“Sondheim was a collector of curious objects, someone who was unique visually,” said James Lapine to this writer on the occasion of publishing Putting It Together: How Stephen Sondheim and I Created Sunday In The Park With George, and how the composer’s visual language translated into a musical dialogue. Though rhapsodizing about their first meeting at the composer’s apartment and its owner’s predisposition toward brain-teasing puzzles and vintage board games, Lapine could have been describing the eternal flummox of Sondheim’s highly-visual dot-connection between his musical and lyrical themes — the eternal vexation of it all.
Sondheim’s unresolved chords and sonic dissonance appear, musically, because his characters are unresolved and dissonant.
With all that, the composer’s blood-thirsty revenge avenger Sweeney Todd isn’t just a stone-cold killer. He is a victim of the system and of the self — a plea so often heard among those who practice leftist ‘woke’ politicism and are too willing to allow the guilty excuses for their bad behavior. Merrily, We Roll Along captures the dated-but-beloved “greed is good” mentality so preciously held by the non-woke right, a laisse faire louche-ness that finds eternal friendship and moral value thrown over for avarice and cash. Currently touring in a gender-role-reversal of its main character — the original ‘Robert’ of 1970 has been ‘Bobbie’ ever since its 2018 revival — Company’s unwillingness to compromise one’s self for a crack at the brass ring of love is right on time for those who chose solitude over romance.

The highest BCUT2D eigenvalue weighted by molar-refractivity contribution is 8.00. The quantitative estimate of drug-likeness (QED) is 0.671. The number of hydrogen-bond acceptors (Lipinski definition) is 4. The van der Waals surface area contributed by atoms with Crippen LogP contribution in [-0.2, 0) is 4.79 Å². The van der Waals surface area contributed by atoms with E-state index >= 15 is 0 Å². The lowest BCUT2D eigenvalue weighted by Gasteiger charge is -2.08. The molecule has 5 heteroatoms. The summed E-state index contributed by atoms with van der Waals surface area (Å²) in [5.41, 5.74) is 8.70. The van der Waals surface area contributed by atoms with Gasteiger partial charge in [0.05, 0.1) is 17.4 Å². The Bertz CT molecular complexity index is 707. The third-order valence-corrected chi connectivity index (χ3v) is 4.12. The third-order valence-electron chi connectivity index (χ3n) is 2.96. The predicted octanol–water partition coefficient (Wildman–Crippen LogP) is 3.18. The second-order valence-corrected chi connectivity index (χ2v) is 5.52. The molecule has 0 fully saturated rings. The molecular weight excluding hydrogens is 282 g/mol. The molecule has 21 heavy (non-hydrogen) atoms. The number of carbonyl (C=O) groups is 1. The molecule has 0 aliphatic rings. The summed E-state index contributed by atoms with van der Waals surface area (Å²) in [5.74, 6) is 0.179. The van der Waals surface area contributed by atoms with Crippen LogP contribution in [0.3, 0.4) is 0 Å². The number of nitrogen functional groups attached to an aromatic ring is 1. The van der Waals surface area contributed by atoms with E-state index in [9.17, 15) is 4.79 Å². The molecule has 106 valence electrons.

“What separates Sondheim from other composers is that he’s unafraid of making his audience uncomfortable,” said vocalist-actor Beth Stafford Laird, the Bobbie of Company’s current touring company. “Sondheim’s lyrics ask the difficult questions because they’re so pointed and get at deep-core emotions. Pairing these lyrics with equally challenging melodies — they’re not always beautiful, rather they’re crunchy and distorted — highlight the more difficult aspects of humanity.”
Even in his last (nearly lost to death) act, Here We Are, Sondheim remained true to his sly commentary’s cleverest sensibilities and complicated arch musicality. In taking on the cinematic master of mise-en-scène, Spanish director Luis Buñuel’s films The Discreet Charm of the Bourgeoisie and The Exterminating Angel in one satirical, Surrealistic stereotypical ruling class dis, the rich and the powerful get roasted — from bloodily rare to crisply blackened — all to the accompaniment of the composer’s usual sonic tropes.
Rather than find the Sondheim of Here We Are and his repeat career critiques trite or reiterative (taking down the high-and-mighty was something of a giddy lyrical obsession for the composer), critical estimation of his last, posthumous productions are worth a second coming-of-sorts. While some critics have been underwhelmed in spots by the entirety of Here We Are, all are, ultimately, overenthusiastic in their rush to praise this genius of musical theater as a well whose brilliant cool water ran out too fast.
Sondheim’s music and words ruminate, reverberate and cerebrate the America we are now, and, as a lover and solver of puzzles, Sondheim’s every executed vision was its own solution.•